School fees: Necessary evil?

Teachers, board members struggle with additional levies in downturn

On Tuesday evening, Durango School District 9-R’s board meeting was dominated by consternation about money. Lane Gibson, the schools’ chief financial officer, predicted 9-R would receive about $403,536 less from the state for the 2012-13 fiscal year than in the current budget.

Student fees proved most divisive and remain unresolved.

Though Colorado law requires the board to approve of all student fees, this only became general knowledge in February.

After reviewing fees levied on everything from field trips to books for advance-placement courses, Bill Esterbrook, the district’s interim superintendent, put forward a new Student Fee Philosophy. The philosophy would mandate that schools provide basic materials for all classes that are required for graduation free of charge. But schools would remain able to charge a fee for taking elective courses or participating in activities.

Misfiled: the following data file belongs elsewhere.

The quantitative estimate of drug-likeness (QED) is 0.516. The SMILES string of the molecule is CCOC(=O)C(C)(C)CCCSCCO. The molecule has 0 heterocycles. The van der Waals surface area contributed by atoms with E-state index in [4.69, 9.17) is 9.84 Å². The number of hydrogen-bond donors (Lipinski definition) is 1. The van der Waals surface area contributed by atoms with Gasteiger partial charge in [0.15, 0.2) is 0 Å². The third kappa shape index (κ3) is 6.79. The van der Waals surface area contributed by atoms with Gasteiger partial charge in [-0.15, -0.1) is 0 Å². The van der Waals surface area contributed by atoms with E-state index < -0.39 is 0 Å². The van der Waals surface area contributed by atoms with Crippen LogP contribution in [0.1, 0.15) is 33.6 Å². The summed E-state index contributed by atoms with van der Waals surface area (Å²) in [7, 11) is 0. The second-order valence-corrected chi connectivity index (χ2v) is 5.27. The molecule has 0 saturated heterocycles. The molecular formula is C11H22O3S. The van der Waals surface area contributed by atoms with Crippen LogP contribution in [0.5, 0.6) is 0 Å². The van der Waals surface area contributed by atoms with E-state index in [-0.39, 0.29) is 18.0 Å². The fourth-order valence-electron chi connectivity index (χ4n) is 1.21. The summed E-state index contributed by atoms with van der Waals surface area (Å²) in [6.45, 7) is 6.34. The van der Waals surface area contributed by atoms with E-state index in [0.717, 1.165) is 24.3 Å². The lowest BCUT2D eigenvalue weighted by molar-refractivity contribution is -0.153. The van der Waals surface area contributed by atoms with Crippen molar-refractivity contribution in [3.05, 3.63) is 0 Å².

J. Burnite and Krista Karpel, art teachers at Durango High School, said fees probably accounted for “75 percent of our program’s funding,” and that their abolition would cripple the art department.

Board members disagreed about the definition of “required” and the obligations of public education.

Board member Julie Levy said she was “very concerned” schools would be forced to provide all the basic materials for required courses “when we’re going through a time of very serious budget cuts. I believe public education should be free in this country, but unfortunately, that’s something that federal and state governments haven’t been able to uphold.

“The fee for a $220 textbook is for an AP course. That’s a college level course, certainly not required,” she said.

Andy Burns said such a distinction was semantic. “To graduate, students are required to take three years of science. But obviously, they’d need four years of science to apply to Harvard, Yale, or any college with rigorous requirements. That class is still required if you’re a low income individual with academic goals,” said Burns.

“We need to ensure that our students are in the best possible position,” he concluded.

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